Congenital disorder of glycosylation (CDG) type Ia is a multisystem disorder that occurs due to mutations in the phosphomannomutase 2 (PMM2) gene, which encodes for an enzyme involved in the N-glycosylation pathway. Mutated PMM2 leads to the reduced conversion of mannose-6-P to mannose-1-P, which results in low concentration levels of guanosine 5'-diphospho-D-mannose (GDP-Man), a nucleotide-activated sugar essential for the construction of protein oligosaccharide chains. In the present study, an in vitro therapeutic approach was used, based on GDP-Man-loaded poly (D,L-lactide-co-glycolide) (PLGA) nanoparticles (NPs), which were used to treat CDG-Ia fibroblast cultures, thus bypassing the glycosylation pathway reaction catalysed by PMM2. To assess the degree of hypoglycosylation in vitro, the present study examined the activities of α-mannosidase, β-glucoronidase and β-galactosidase in defective and normal fibroblasts. GDP‑Man (30 µg/ml GDP-Man PLGA NPs) was incubated for 48 h with the cells and the specific activities of α-mannosidase and β-galactosidase were estimated at 69 and 92% compared with healthy controls. The residual activity of β‑glucoronidase increased from 6.5 to 32.5% and was significantly higher compared with that noted in the untreated CDG‑Ia fibroblasts. The glycosylation process of fibroblasts was also analysed by two-dimensional electrophoresis. The results demonstrated that treatment caused the reappearance of several glycosylated proteins. The data in vitro showed that GDP‑Man PLGA NPs have desirable efficacy and warrant further evaluation in a preclinical validation animal model.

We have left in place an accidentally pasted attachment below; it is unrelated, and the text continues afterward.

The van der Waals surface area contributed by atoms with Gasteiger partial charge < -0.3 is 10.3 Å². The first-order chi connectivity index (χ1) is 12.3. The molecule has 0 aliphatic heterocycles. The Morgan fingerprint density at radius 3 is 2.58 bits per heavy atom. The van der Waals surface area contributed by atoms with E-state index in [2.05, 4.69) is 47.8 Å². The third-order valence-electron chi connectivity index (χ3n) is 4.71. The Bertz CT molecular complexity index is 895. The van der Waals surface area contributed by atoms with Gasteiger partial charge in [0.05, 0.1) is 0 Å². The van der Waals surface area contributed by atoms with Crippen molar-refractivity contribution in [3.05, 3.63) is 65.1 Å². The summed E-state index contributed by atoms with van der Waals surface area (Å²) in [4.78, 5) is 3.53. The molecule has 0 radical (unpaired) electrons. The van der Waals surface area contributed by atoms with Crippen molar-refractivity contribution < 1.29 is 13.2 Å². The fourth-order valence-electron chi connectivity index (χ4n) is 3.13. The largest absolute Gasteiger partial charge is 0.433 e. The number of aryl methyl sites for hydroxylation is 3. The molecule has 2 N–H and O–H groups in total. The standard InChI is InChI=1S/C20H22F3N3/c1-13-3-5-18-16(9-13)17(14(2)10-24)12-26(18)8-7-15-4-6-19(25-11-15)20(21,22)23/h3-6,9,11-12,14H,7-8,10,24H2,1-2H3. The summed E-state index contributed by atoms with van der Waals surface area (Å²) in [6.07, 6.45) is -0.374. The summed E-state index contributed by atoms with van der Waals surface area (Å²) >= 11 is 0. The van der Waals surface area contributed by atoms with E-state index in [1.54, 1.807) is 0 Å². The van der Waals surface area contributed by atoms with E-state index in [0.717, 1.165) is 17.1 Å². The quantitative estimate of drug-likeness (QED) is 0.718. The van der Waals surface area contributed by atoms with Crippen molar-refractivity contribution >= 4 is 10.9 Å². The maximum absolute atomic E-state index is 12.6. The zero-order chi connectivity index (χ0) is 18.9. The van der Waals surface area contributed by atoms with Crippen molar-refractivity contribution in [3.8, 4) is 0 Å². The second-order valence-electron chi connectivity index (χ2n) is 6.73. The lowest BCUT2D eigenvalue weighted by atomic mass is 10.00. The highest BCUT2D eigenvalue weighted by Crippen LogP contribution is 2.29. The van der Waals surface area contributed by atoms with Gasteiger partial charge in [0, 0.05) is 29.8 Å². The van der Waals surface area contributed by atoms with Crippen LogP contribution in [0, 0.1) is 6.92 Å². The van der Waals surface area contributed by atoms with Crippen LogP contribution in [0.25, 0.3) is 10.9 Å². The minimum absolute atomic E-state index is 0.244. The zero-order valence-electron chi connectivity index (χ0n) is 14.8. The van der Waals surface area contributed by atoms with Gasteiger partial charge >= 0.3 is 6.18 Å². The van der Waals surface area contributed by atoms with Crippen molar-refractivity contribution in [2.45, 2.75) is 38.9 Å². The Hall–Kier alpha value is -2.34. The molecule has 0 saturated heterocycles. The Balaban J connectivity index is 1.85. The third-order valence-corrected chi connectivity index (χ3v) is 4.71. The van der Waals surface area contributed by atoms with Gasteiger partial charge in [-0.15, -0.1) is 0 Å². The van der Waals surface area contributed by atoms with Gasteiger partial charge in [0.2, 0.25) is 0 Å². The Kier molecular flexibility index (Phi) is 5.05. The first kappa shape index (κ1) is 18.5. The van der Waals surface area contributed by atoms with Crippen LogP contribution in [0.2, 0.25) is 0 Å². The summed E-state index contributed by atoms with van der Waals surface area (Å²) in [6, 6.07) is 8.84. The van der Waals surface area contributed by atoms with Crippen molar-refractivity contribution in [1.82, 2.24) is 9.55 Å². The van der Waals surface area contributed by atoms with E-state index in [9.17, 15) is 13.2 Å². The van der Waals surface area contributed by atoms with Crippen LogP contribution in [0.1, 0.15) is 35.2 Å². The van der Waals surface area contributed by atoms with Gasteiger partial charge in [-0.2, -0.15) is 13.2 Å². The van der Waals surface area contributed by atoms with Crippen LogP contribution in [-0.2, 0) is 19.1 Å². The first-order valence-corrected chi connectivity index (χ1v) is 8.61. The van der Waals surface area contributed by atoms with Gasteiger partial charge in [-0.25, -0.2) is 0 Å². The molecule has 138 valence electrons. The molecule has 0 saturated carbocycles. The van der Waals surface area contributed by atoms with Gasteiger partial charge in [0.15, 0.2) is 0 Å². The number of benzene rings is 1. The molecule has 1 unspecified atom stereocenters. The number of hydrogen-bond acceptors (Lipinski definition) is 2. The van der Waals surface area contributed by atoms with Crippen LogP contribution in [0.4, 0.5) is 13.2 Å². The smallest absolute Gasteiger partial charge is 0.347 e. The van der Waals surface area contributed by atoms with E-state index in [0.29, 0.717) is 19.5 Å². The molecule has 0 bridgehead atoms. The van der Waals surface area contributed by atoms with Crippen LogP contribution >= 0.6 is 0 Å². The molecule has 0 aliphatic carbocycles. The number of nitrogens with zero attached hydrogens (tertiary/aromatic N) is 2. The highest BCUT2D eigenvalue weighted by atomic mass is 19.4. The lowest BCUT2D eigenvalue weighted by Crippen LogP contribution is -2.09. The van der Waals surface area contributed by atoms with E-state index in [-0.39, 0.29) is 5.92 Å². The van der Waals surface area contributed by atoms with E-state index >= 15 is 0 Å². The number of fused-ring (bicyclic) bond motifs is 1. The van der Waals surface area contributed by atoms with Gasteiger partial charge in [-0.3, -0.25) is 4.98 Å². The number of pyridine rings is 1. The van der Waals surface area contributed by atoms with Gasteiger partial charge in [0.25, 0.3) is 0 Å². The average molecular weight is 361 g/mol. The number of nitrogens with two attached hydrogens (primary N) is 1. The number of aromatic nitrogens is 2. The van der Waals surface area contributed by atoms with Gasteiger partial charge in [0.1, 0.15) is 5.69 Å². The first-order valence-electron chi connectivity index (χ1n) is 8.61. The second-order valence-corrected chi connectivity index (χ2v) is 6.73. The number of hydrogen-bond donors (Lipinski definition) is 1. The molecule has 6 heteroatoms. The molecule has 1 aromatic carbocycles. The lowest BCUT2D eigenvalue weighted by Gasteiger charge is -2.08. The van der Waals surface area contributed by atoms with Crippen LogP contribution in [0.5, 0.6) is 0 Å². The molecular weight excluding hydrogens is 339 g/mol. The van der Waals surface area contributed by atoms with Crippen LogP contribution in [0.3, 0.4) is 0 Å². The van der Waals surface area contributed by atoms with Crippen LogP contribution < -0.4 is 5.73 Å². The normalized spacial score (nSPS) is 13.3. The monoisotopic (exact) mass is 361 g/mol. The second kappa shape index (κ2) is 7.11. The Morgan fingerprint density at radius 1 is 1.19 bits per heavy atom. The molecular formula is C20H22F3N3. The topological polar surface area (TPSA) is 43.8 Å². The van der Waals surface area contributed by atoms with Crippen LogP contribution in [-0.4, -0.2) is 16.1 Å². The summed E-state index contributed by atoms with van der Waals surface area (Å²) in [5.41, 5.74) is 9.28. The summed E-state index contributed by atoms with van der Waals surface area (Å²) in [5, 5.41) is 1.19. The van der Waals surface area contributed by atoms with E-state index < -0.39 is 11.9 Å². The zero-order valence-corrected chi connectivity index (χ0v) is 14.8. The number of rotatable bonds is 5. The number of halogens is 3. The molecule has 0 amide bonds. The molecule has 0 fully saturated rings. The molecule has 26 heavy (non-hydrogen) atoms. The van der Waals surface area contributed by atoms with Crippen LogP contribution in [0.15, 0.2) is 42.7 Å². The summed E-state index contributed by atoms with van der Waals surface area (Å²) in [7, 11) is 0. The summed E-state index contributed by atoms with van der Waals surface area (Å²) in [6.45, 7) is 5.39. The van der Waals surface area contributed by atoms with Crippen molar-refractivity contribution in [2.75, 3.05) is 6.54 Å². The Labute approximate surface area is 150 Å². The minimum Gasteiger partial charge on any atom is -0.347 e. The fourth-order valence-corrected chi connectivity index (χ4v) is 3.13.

- Congenital disorder of glycosylation type Ia
- Enzymatic assays
- L-lactide-co-glycolide) nanoparticles
- Poly (D
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